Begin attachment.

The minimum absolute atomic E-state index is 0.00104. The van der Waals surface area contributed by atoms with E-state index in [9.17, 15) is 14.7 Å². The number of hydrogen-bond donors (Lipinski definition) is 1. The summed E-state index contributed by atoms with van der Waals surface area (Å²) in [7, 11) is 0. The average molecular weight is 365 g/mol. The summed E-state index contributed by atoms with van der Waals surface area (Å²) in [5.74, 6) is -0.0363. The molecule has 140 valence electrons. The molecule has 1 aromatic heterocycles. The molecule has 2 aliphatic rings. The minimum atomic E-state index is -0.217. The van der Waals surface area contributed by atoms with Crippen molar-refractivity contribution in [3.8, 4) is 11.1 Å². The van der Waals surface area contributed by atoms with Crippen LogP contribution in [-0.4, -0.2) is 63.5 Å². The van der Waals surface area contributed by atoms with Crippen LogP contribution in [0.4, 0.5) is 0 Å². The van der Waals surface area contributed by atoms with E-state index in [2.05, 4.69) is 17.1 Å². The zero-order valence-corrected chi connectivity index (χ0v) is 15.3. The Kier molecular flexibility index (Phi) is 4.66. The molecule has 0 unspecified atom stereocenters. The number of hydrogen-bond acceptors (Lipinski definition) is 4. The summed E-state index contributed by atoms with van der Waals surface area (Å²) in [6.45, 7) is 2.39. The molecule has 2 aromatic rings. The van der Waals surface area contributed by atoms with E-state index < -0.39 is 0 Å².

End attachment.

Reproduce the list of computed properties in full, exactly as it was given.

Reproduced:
The minimum absolute atomic E-state index is 0.00104. The van der Waals surface area contributed by atoms with E-state index in [9.17, 15) is 14.7 Å². The number of hydrogen-bond donors (Lipinski definition) is 1. The summed E-state index contributed by atoms with van der Waals surface area (Å²) in [7, 11) is 0. The average molecular weight is 365 g/mol. The summed E-state index contributed by atoms with van der Waals surface area (Å²) in [5.74, 6) is -0.0363. The molecule has 140 valence electrons. The molecule has 1 aromatic heterocycles. The molecule has 2 aliphatic rings. The minimum atomic E-state index is -0.217. The van der Waals surface area contributed by atoms with Crippen molar-refractivity contribution in [3.8, 4) is 11.1 Å². The van der Waals surface area contributed by atoms with Crippen LogP contribution in [-0.4, -0.2) is 63.5 Å². The van der Waals surface area contributed by atoms with Crippen LogP contribution in [0.4, 0.5) is 0 Å². The van der Waals surface area contributed by atoms with E-state index in [2.05, 4.69) is 17.1 Å². The zero-order valence-corrected chi connectivity index (χ0v) is 15.3. The Kier molecular flexibility index (Phi) is 4.66. The molecule has 0 unspecified atom stereocenters. The number of hydrogen-bond acceptors (Lipinski definition) is 4. The summed E-state index contributed by atoms with van der Waals surface area (Å²) in [6.45, 7) is 2.39. The molecule has 2 aromatic rings. The van der Waals surface area contributed by atoms with E-state index < -0.39 is 0 Å².